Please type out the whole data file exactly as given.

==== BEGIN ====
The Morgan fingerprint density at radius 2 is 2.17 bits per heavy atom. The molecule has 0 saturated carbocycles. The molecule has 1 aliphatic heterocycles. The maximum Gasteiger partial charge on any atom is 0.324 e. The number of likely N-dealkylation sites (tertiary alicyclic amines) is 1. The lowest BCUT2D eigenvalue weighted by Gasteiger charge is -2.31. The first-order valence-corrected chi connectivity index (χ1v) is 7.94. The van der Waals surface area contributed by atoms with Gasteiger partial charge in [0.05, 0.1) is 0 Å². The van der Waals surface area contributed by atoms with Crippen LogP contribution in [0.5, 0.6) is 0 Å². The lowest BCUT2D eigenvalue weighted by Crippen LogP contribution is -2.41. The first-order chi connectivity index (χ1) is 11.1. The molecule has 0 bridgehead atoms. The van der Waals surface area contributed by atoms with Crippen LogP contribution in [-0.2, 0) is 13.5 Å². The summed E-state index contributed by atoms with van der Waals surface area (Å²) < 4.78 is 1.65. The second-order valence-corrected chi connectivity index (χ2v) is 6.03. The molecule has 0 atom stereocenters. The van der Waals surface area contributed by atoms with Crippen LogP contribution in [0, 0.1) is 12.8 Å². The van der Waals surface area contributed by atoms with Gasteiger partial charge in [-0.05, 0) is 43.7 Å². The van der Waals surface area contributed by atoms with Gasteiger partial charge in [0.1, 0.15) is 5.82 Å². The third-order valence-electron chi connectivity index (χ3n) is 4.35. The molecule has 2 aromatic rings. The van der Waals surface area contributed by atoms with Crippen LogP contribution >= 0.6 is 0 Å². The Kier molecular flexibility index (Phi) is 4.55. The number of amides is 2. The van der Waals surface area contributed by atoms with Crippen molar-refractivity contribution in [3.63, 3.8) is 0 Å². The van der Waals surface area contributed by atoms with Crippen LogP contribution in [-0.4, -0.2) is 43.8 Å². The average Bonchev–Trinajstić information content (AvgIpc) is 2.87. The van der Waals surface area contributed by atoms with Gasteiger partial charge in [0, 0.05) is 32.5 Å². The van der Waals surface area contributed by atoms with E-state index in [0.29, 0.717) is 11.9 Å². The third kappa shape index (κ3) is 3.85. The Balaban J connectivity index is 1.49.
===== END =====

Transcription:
The Morgan fingerprint density at radius 2 is 2.17 bits per heavy atom. The molecule has 0 saturated carbocycles. The molecule has 1 aliphatic heterocycles. The maximum Gasteiger partial charge on any atom is 0.324 e. The number of likely N-dealkylation sites (tertiary alicyclic amines) is 1. The lowest BCUT2D eigenvalue weighted by Gasteiger charge is -2.31. The first-order valence-corrected chi connectivity index (χ1v) is 7.94. The van der Waals surface area contributed by atoms with Gasteiger partial charge in [0.05, 0.1) is 0 Å². The van der Waals surface area contributed by atoms with Crippen LogP contribution in [0.5, 0.6) is 0 Å². The lowest BCUT2D eigenvalue weighted by Crippen LogP contribution is -2.41. The first-order chi connectivity index (χ1) is 11.1. The molecule has 0 bridgehead atoms. The van der Waals surface area contributed by atoms with Crippen LogP contribution in [-0.2, 0) is 13.5 Å². The summed E-state index contributed by atoms with van der Waals surface area (Å²) < 4.78 is 1.65. The second-order valence-corrected chi connectivity index (χ2v) is 6.03. The molecule has 0 atom stereocenters. The van der Waals surface area contributed by atoms with Crippen LogP contribution in [0, 0.1) is 12.8 Å². The van der Waals surface area contributed by atoms with Gasteiger partial charge in [-0.05, 0) is 43.7 Å². The van der Waals surface area contributed by atoms with Gasteiger partial charge in [0.1, 0.15) is 5.82 Å². The third-order valence-electron chi connectivity index (χ3n) is 4.35. The molecule has 2 aromatic rings. The van der Waals surface area contributed by atoms with Crippen LogP contribution >= 0.6 is 0 Å². The Kier molecular flexibility index (Phi) is 4.55. The number of amides is 2. The van der Waals surface area contributed by atoms with Crippen molar-refractivity contribution in [3.63, 3.8) is 0 Å². The van der Waals surface area contributed by atoms with Crippen LogP contribution in [-0.4, -0.2) is 43.8 Å². The average Bonchev–Trinajstić information content (AvgIpc) is 2.87. The van der Waals surface area contributed by atoms with Gasteiger partial charge in [0, 0.05) is 32.5 Å². The van der Waals surface area contributed by atoms with E-state index in [0.29, 0.717) is 11.9 Å². The third kappa shape index (κ3) is 3.85. The Balaban J connectivity index is 1.49.